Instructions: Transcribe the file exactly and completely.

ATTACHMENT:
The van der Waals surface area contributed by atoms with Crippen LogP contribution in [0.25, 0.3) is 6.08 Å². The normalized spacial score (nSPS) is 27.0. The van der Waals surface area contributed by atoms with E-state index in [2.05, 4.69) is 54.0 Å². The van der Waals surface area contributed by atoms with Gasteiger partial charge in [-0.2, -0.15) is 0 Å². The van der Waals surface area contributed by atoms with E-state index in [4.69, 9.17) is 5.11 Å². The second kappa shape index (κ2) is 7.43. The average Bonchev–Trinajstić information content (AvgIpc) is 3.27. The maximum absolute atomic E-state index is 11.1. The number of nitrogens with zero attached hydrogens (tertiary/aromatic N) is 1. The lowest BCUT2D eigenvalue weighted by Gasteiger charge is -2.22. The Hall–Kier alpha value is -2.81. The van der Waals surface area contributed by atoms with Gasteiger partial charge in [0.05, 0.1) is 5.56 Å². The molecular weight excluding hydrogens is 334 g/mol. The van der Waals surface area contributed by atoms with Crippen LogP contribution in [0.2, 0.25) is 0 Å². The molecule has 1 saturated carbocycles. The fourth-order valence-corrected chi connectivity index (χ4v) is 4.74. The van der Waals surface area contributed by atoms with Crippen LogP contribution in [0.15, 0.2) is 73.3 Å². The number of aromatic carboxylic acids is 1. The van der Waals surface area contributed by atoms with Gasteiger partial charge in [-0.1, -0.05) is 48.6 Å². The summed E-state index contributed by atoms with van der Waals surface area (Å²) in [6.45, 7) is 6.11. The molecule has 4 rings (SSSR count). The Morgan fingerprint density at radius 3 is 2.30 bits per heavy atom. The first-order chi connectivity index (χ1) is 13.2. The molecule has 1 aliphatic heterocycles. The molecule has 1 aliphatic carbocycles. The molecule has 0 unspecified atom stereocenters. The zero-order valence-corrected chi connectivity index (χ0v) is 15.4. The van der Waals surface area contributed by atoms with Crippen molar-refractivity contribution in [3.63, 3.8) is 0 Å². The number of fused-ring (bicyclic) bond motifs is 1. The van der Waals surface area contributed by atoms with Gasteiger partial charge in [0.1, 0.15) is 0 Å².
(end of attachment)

The van der Waals surface area contributed by atoms with Crippen LogP contribution in [0.25, 0.3) is 6.08 Å². The normalized spacial score (nSPS) is 27.0. The van der Waals surface area contributed by atoms with E-state index in [2.05, 4.69) is 54.0 Å². The van der Waals surface area contributed by atoms with Gasteiger partial charge in [-0.2, -0.15) is 0 Å². The van der Waals surface area contributed by atoms with E-state index in [4.69, 9.17) is 5.11 Å². The second kappa shape index (κ2) is 7.43. The average Bonchev–Trinajstić information content (AvgIpc) is 3.27. The maximum absolute atomic E-state index is 11.1. The number of nitrogens with zero attached hydrogens (tertiary/aromatic N) is 1. The lowest BCUT2D eigenvalue weighted by Gasteiger charge is -2.22. The Hall–Kier alpha value is -2.81. The van der Waals surface area contributed by atoms with Gasteiger partial charge in [0.05, 0.1) is 5.56 Å². The molecular weight excluding hydrogens is 334 g/mol. The van der Waals surface area contributed by atoms with Crippen LogP contribution in [0.2, 0.25) is 0 Å². The molecule has 1 saturated carbocycles. The fourth-order valence-corrected chi connectivity index (χ4v) is 4.74. The van der Waals surface area contributed by atoms with Crippen LogP contribution in [0.15, 0.2) is 73.3 Å². The number of aromatic carboxylic acids is 1. The van der Waals surface area contributed by atoms with Gasteiger partial charge in [-0.1, -0.05) is 48.6 Å². The summed E-state index contributed by atoms with van der Waals surface area (Å²) in [6.45, 7) is 6.11. The molecule has 4 rings (SSSR count). The Morgan fingerprint density at radius 3 is 2.30 bits per heavy atom. The first-order chi connectivity index (χ1) is 13.2. The molecule has 1 aliphatic heterocycles. The molecule has 1 aliphatic carbocycles. The molecule has 0 unspecified atom stereocenters. The zero-order valence-corrected chi connectivity index (χ0v) is 15.4. The van der Waals surface area contributed by atoms with Crippen molar-refractivity contribution in [3.63, 3.8) is 0 Å². The number of fused-ring (bicyclic) bond motifs is 1. The van der Waals surface area contributed by atoms with Gasteiger partial charge in [0.1, 0.15) is 0 Å².